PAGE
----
The Return of Book-Banning – and even Book-Burning

In February 2022, Tennessee churchgoers hurled "demonic" books like Twilight and Harry Potter into a large bonfire in a Nashville suburb. This modern-day book burning occurred amidst a massive surge of bans by public school boards and state governments of books dealing with LGBTQ+ themes and communities of color. Image Credit

Tragedy in Charlottesville

In August 2017, Ku Klux Klan and other white nationalist and anti-Semitic militants gathered in Charlottesville, Virginia, to “Unite the Right.” Violence ensued, with one counterprotester dead and many injured, leaving painful dilemmas surrounding Free Speech. Image Credit

Facebook CEO Mark Zuckerberg testifies at a joint hearing of the Senate Judiciary and Commerce committees on Capitol Hill in Washington D.C., United States, on April 10, 2018.

All Eyes on Facebook

The social network Facebook has come under intense criticism in the past decade, as journalists exposed its mishandling of users’ data, invasion of millions of people’s privacy, and inability to moderate hate speech online. The founder of the social media giant, Mark Zuckerberg, testified before Congress in April 2018, facing questions from lawmakers on these and related issues. Image Credit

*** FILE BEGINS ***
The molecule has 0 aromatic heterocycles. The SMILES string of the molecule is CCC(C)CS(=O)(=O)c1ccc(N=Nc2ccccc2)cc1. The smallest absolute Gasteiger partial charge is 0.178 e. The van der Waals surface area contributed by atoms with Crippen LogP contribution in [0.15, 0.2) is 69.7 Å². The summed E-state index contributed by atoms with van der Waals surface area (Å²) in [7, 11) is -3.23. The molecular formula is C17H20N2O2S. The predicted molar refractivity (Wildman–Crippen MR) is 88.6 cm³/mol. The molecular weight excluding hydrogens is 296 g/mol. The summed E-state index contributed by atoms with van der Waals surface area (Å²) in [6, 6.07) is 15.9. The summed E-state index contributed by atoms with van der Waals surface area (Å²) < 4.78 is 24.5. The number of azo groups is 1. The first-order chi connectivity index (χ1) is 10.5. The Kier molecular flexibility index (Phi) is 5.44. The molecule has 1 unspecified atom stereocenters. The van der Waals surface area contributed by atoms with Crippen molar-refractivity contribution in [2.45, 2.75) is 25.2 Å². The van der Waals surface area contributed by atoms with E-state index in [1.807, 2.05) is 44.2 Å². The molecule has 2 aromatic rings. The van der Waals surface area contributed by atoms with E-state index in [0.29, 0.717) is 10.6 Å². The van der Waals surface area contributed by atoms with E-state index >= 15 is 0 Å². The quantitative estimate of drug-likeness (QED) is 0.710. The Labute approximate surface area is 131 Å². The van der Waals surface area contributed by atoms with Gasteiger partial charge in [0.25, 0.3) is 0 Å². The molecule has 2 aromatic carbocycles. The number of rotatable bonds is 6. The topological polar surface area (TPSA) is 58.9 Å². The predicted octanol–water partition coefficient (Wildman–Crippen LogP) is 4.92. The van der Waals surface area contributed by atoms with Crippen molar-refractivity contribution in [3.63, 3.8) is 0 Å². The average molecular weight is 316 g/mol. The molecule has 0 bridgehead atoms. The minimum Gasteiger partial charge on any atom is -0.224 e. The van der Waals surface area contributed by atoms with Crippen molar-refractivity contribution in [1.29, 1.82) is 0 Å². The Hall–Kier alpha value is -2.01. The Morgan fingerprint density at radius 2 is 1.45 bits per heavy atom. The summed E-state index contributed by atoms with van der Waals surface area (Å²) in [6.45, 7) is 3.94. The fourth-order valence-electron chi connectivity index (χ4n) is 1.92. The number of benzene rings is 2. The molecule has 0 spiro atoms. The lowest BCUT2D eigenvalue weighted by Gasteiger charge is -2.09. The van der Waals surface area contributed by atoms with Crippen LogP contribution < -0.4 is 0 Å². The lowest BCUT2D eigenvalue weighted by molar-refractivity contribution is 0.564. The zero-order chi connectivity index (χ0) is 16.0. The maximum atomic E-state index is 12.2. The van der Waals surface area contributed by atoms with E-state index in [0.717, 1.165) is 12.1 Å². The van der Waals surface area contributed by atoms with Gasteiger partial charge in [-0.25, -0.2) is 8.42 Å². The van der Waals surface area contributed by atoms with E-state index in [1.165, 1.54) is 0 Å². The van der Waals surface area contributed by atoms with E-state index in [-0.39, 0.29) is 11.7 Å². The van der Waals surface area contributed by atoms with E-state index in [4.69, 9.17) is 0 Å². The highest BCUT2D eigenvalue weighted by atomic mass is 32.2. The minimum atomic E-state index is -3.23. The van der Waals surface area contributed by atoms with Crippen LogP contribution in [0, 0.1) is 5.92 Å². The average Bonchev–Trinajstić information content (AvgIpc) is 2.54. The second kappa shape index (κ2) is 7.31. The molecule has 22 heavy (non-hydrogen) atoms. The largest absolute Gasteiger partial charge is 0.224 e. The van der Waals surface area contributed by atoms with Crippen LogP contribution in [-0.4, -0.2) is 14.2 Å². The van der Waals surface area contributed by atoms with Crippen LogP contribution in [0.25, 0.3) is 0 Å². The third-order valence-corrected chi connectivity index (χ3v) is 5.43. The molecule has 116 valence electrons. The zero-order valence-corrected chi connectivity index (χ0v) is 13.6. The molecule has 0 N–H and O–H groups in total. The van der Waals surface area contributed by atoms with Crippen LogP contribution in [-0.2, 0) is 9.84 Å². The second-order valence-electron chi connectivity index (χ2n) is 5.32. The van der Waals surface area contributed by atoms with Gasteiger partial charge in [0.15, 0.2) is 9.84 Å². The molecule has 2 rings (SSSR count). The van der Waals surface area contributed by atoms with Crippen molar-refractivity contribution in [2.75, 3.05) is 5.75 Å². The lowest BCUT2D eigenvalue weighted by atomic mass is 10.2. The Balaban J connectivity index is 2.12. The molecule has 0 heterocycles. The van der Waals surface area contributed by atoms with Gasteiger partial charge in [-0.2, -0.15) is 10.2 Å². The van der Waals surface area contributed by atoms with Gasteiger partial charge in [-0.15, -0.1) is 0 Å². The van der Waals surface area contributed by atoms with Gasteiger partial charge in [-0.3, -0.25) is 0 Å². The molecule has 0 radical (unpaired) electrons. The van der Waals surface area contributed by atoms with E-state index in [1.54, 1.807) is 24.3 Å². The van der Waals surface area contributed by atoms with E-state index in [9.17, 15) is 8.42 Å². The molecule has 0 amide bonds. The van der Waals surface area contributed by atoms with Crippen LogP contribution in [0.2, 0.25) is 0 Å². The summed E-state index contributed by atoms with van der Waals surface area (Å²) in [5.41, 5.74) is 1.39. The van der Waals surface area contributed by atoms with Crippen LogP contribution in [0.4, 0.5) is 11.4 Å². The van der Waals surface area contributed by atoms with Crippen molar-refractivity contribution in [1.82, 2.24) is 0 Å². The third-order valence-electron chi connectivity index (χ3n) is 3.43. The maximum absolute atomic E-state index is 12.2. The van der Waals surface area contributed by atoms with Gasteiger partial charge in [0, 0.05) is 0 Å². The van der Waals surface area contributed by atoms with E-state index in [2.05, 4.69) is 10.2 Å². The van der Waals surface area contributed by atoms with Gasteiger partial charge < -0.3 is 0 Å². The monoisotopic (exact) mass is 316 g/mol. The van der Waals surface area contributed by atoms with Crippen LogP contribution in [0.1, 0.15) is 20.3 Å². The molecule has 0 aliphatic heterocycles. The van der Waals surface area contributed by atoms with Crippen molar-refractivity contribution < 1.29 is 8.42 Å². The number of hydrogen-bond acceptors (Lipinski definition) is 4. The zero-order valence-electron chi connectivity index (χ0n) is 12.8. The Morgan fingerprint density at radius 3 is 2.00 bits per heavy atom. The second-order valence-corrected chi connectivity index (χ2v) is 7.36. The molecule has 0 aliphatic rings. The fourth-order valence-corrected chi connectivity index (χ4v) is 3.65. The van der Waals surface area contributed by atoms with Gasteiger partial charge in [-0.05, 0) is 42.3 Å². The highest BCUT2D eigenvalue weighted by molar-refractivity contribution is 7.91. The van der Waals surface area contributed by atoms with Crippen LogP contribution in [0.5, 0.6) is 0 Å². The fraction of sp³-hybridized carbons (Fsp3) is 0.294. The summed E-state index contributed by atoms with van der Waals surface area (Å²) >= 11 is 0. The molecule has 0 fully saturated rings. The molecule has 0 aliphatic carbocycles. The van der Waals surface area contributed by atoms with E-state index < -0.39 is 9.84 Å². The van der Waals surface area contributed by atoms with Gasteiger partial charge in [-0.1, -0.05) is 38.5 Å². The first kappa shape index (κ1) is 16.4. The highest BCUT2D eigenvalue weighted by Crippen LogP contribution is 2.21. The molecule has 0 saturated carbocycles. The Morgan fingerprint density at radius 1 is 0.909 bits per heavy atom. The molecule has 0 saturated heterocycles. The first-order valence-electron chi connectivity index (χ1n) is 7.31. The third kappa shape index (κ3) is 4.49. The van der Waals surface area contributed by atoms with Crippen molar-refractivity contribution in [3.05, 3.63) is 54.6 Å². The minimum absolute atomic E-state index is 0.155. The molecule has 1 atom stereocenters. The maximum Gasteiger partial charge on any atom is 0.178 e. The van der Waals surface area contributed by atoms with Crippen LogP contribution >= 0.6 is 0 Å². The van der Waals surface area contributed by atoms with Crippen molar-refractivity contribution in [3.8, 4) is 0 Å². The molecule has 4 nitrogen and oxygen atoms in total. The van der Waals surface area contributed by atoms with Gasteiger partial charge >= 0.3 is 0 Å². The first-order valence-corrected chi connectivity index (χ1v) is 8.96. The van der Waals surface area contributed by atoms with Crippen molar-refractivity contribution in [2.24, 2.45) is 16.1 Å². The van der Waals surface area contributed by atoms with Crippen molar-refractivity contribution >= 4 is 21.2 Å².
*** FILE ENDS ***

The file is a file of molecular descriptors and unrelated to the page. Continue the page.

Bryce Green, 12, center, takes part in a Black Lives Matter protest march with his friend Danilo Petrovic, 13, right, and others Saturday, April 15, 2017, in Seattle. Several thousand people attended a downtown rally and then marched to the federal courthouse to call attention to minority rights and police brutality. (AP Photo/Ted S. Warren)

Black Lives Matter

The Black Lives Matter movement, which grew out of police shootings of young, unarmed black men, has been involved in Free Speech controversies, especially on college campuses. Here, supporters of the movement march in Chicago. Image Credit